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How we think about software and the process of it's creation -

Writing code and developing software is a creative act. A programmer who finds herself in her work wields her tools and applies and refines her craft with as much care and discipline as any other type of artist. Anyone who has ever written software and/or developed an artwork in anger will be familiar with the dual processes of working toward a clear goal or idea, and coaxing an expression into existence through incremental experimentation and failure. 

To illustrate this notion I invite you to take a look at Picasso’s artistic process, dear reader:

["Why You Need to Fail", by Derek Sivers - Picasso is between approximately 9:09 and 10:40]

Perhaps you are not comfortable with an analogy of art/painting for programming? Then the following analogy for programming as gardening may be easier:

["Rather than construction, programming is more like gardening" - source:]

In any case, the idea that I want to express is that – although it makes sense that software development initially be lumped with other engineering disciplines, since it essentially emerged in it's modern form from electrical and electronic engineering – the perception of engineering as the final resting place of software development as a discipline is not right. Software development is bigger than that, and I want to talk about that here…

Software is as-if-not-more malleable than any other living thing or artwork. And – unless you somehow take into account the mass and velocity of the electrons involved – software is not realised through any specific physical structure. It manifests itself as patterns of electronic signals, through which data flows and is transformed. Ultimately, physical activity always results from and/or produces data that is fed into software, but the software itself is purely electronic.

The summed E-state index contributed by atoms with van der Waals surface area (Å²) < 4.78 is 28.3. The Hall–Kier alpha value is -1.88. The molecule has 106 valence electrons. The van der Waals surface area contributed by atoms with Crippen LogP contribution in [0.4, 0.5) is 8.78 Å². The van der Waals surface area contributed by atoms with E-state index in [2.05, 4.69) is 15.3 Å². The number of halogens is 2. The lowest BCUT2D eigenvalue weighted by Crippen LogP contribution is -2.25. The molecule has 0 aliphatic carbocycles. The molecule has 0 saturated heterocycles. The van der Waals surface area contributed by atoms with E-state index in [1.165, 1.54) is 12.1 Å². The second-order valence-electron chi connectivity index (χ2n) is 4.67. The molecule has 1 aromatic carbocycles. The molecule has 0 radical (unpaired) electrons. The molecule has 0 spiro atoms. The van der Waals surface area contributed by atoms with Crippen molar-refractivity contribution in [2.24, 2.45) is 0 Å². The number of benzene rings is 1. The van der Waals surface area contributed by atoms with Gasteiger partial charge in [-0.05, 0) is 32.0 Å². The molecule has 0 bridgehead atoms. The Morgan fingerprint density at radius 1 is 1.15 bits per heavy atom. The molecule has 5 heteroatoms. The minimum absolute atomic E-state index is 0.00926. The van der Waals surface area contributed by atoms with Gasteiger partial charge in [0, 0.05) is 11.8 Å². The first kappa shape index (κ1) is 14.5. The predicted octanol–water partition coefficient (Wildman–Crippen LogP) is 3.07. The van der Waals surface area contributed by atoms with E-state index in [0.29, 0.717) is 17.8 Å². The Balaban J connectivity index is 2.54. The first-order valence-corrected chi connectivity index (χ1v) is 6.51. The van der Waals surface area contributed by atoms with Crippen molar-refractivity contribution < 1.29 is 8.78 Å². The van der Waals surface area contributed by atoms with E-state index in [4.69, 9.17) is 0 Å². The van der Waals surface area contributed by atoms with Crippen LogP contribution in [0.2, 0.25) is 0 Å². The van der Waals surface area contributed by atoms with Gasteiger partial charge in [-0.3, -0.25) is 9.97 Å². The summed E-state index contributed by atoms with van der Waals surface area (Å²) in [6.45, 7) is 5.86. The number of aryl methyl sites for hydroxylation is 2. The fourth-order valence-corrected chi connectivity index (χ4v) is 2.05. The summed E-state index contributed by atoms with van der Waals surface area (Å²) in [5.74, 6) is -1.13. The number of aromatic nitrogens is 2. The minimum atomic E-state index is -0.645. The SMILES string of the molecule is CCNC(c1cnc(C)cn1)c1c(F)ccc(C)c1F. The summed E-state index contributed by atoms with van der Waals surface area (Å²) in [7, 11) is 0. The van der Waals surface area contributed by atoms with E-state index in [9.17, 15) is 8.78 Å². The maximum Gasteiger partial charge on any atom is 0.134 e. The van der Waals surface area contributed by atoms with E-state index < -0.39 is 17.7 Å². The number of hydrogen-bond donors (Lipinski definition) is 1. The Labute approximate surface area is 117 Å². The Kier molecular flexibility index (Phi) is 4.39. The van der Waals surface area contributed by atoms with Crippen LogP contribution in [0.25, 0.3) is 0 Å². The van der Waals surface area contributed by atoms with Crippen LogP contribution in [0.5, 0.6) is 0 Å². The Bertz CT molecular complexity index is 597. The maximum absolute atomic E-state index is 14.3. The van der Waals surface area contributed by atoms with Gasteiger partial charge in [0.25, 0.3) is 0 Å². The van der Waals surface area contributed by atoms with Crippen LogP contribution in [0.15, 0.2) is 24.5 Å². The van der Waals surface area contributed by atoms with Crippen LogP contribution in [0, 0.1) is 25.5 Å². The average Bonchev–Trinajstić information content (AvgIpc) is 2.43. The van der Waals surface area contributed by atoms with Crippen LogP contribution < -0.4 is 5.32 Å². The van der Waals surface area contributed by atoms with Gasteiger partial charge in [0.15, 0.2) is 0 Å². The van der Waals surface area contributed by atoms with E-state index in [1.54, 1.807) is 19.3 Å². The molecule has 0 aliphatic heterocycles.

Here’s Fred Brook’s (author of "The Mythical Man Month") take on programming:

“The programmer, like the poet, works only slightly removed from pure thought-stuff. He builds his castles in the air, from air, creating by exertion of the imagination. Few media of creation are so flexible, so easy to polish and rework, so readily capable of realizing grand conceptual structures...”

One of the factors that makes it difficult for the idea of software development to grow beyond the engineering analogy is that working software is hosted by and dependent on physical structure – i.e. hardware. The development and arrangement of hardware naturally runs on far longer cycles than that of software and therefore certainly fits the classical engineering model.

Another factor that I would suggest keeps software development closely linked to engineering is the perception that from a business perspective, art is perhaps not seen as being as serious-of-a matter or as predictable or rigorous as engineering. Software is ever-increasingly important to business; in-fact, much of the world’s modern business process – from the smallest scale through to the very largest – is no longer capable of operating without software (think point-of-sale systems, telecommunications, share-markets and stock-exchanges). The idea that business is heavily dependent on (the result of) a largely artistic process (software development) though would probably make a good percentage of executives feel ill. So maybe from a business perspective, software development’s happy place is engineering.

[Repeat after me "Everything seems to be in ooorderrr" - source:]

Furthermore, for reasons that perhaps justify another blog post – it seems to me that art and engineering are in-fact inextricably linked. All of engineering, from a Mars rover to stone footsteps laid across a stream, could be seen to be forms of installation artwork; each subsequent piece incrementally extending the ideas of its predecessors. And art-for-art’s-sake is apparently a necessity – artistic expression is as old as human history – so it becomes a chicken-and-egg question; which came first, art or engineering?

So I have come to think that art and engineering have a symbiotic relationship. And I think that software development more than (almost?) any other discrete discipline to emerge from history to-date, straddles art and engineering most evenly. One of the ways that technology emerges is when we figure out how to effectively commoditise an art form. That process of commoditisation is still active with software and is perhaps only just beginning.


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